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Physicochemical aspects of the coformulation of colistin and azithromycin using liposomes for combination antibiotic therapies

Authors

  • Stephanie J. Wallace,

    1. Drug Delivery, Disposition and Dynamics, Monash Institute of Pharmaceutical Sciences, Monash University (Parkville Campus), Parkville Victoria 3052, Australia
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  • Roger L. Nation,

    1. Drug Delivery, Disposition and Dynamics, Monash Institute of Pharmaceutical Sciences, Monash University (Parkville Campus), Parkville Victoria 3052, Australia
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  • Jian Li,

    1. Drug Delivery, Disposition and Dynamics, Monash Institute of Pharmaceutical Sciences, Monash University (Parkville Campus), Parkville Victoria 3052, Australia
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  • Ben J. Boyd

    Corresponding author
    1. Drug Delivery, Disposition and Dynamics, Monash Institute of Pharmaceutical Sciences, Monash University (Parkville Campus), Parkville Victoria 3052, Australia
    • Drug Delivery, Disposition and Dynamics, Monash Institute of Pharmaceutical Sciences, Monash University (Parkville Campus), Parkville Victoria 3052, Australia. Telephone: +61-399039112; Fax: +61-399039583
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Abstract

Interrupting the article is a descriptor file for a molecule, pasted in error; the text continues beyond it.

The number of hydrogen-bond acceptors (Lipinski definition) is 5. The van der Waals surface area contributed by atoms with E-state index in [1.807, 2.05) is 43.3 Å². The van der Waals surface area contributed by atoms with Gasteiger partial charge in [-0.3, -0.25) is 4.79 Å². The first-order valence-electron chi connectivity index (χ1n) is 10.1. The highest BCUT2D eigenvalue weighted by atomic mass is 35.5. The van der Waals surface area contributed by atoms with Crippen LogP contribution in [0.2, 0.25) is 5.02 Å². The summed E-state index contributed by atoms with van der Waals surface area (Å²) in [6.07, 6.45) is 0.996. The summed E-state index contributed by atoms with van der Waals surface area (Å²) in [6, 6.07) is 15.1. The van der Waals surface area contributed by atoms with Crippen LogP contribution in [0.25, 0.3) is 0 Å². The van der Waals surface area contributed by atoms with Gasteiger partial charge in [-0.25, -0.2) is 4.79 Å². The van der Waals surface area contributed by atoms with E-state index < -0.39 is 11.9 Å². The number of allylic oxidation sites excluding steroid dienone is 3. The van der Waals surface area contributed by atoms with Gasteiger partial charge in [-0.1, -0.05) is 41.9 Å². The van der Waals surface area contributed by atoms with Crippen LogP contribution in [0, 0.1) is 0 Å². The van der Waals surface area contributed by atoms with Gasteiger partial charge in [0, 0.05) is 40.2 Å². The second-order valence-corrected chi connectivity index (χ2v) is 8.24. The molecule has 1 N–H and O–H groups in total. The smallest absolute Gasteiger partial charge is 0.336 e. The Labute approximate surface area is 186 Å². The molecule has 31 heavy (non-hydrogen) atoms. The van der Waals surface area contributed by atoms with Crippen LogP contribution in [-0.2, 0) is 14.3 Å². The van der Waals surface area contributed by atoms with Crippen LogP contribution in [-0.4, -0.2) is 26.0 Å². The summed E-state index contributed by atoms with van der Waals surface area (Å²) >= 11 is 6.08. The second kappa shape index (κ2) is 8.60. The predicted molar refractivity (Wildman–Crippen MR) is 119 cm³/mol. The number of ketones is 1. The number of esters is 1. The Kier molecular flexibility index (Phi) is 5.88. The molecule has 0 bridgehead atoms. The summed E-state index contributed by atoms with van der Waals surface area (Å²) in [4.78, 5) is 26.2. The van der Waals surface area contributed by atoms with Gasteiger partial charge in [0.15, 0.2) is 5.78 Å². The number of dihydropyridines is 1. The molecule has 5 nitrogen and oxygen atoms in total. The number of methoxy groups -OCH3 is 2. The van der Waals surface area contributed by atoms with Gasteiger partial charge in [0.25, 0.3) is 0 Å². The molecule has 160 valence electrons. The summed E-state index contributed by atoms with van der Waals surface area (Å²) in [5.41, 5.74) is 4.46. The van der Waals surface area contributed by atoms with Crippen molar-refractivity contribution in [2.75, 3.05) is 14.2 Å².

Remote loading of azithromycin into liposomes, and subsequent release behavior in the presence of colistin, has been investigated with a view to understand the potential of liposomes to enable the coformulation of these two antibiotics for application in inhalation therapy. Azithromycin was successfully encapsulated into liposomes by remote loading (encapsulation efficiency > 98%). Slow release of azithromycin was achieved in the presence of cholesterol in a concentration-dependent manner, with a 4:1 mol ratio of phospholipid–cholesterol releasing 22% azithromycin in 24 h, whereas a 2:1 mol ratio released only 4.9% of azithromycin in 24 h. Addition of colistin to the formulation with increasing concentration did not change the loading behavior, but accelerated drug release, increasing the percentage of released azithromycin from 4.9% to 30% over 24 h. The permeabilizing ability of colistin on liposomes is consistent with its permeabilizing effect on bacterial cells. This behavior opens opportunities to tailor the release rate of drugs coformulated with colistin using liposomes as the carrier. © 2013 Wiley Periodicals, Inc. and the American Pharmacists Association J Pharm Sci 102:1578–1587, 2013

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